The data also reveal the motives that drive individuals and businesses to leave California. One of these, of course, is work. States with low unemployment rates, such as Texas, are drawing people from California, whose rate is above the national average. Taxation also appears to be a factor, especially as it contributes to the business climate and, in turn, jobs. Most of the destination states favored by Californians have lower taxes. States that have gained the most at California’s expense are rated as having better business climates. The data suggest that many cost drivers—taxes, regulations, the high price of housing and commercial real estate, costly electricity, union power, and high labor costs—are prompting businesses to locate outside California, thus helping to drive the exodus.

Presumably, those on the Left would draw different inferences and conclusions about the change in migratory patterns of California. Or at least they would recommend different policy considerations than what a free market libertarian would.

Nonetheless, there is no doubt that the net outflow of people from California has an impact on real estate and on REALTORS. Better business climate and taxes don’t immediately strike me as a “real estate issue” that the California Association of REALTORS should take a stance on… but… aren’t they in fact precisely the things that CAR does need to take a stance on?

REALTOR Politics, Reconsidered

That leads me down to thinking about what issues, exactly, are not relevant to REALTORS.

Just about everything affects, and is affected by, the housing market one way or another. New environmental regulations will certainly affect real estate values, but so will new teachers’ contracts. (I mean, there’s no doubt that school quality greatly impacts home values, no?) Zoning regulations affect real estate, of course, as does transfer tax schemes… but increases in electric rates also affect housing and real estate if they cause an employer to move manufacturing operations out of state.

We know that NAR is on the case when it comes to things like the mortgage interest deduction, the Qualified Residential Mortgage rule, or policies regarding Fannie/Freddie/FHA. But it doesn’t appear that NAR takes a stance on the “really big stuff” like Obamacare, entitlement spending, state/local pension shortfalls, public unions, what-else-have-you. You can read the full 2012 Advocacy Agenda for yourself.

Question is… should it?

And by extension, should the state and local Associations expand their definition of what is and is not a real estate issue? Seems to me that apart from some purely social issues — the really hot stuff like abortion, gay marriage (although, I suppose you could make an argument for it on housing grounds –> more marriage = more home purchases), etc. — almost every single government policy would impact real estate and housing in some fashion.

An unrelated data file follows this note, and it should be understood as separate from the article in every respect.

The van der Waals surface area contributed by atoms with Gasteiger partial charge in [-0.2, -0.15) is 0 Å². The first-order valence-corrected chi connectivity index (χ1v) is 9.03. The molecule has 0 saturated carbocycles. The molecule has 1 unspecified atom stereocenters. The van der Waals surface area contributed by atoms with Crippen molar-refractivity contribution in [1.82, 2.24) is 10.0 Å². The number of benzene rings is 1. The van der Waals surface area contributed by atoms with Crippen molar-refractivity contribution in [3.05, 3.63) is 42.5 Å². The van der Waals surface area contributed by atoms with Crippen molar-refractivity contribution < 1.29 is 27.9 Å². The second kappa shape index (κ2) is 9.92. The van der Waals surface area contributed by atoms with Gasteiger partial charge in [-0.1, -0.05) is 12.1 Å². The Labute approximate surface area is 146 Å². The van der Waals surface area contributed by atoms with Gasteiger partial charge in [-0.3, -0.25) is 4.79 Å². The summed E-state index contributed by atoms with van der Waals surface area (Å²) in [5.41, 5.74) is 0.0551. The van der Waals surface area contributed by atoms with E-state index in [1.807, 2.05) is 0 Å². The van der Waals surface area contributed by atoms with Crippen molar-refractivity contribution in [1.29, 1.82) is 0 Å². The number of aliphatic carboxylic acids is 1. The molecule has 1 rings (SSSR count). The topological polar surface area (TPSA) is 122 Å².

On the one hand, I could see the argument that if virtually everything impacts homeownership — and is impacted by homeownership/real estate — then REALTORS through their political action resources should be involved with everything. Associations and lobbying groups like AARP and AFSCME appear to be involved in virtually every single issue under the sun, for example. If something like a local NIMBY movement opposing offshore drilling, for example, affects property values in the area, shouldn’t REALTORS be involved in it?

On the other hand, I could also see the idea that it’s awfully hard to be bipartisan or nonpartisan focusing solely on issues directly related to housing finance, mortgage tax policy, etc. without pissing off half of the country. Organizations like the American Medical Association for example tend to focus on narrower band of issues. Trying to do too much could lower the impact of the lobbying efforts, after all.

So here’s a question for those of my readers who are active in REALTOR politics, whether as volunteers, as contributors to RPAC, or whatever.

How broad or narrow should REALTOR political advocacy be? Why?


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Rob Hahn

Managing Partner of 7DS Associates, and the grand poobah of this here blog. Once called "a revolutionary in a really nice suit", people often wonder what I do for a living because I have the temerity to not talk about my clients and my work for clients. Suffice to say that I do strategy work for some of the largest organizations and companies in real estate, as well as some of the smallest startups and agent teams, but usually only on projects that interest me with big implications for reforming this wonderful, crazy, lovable yet frustrating real estate industry of ours.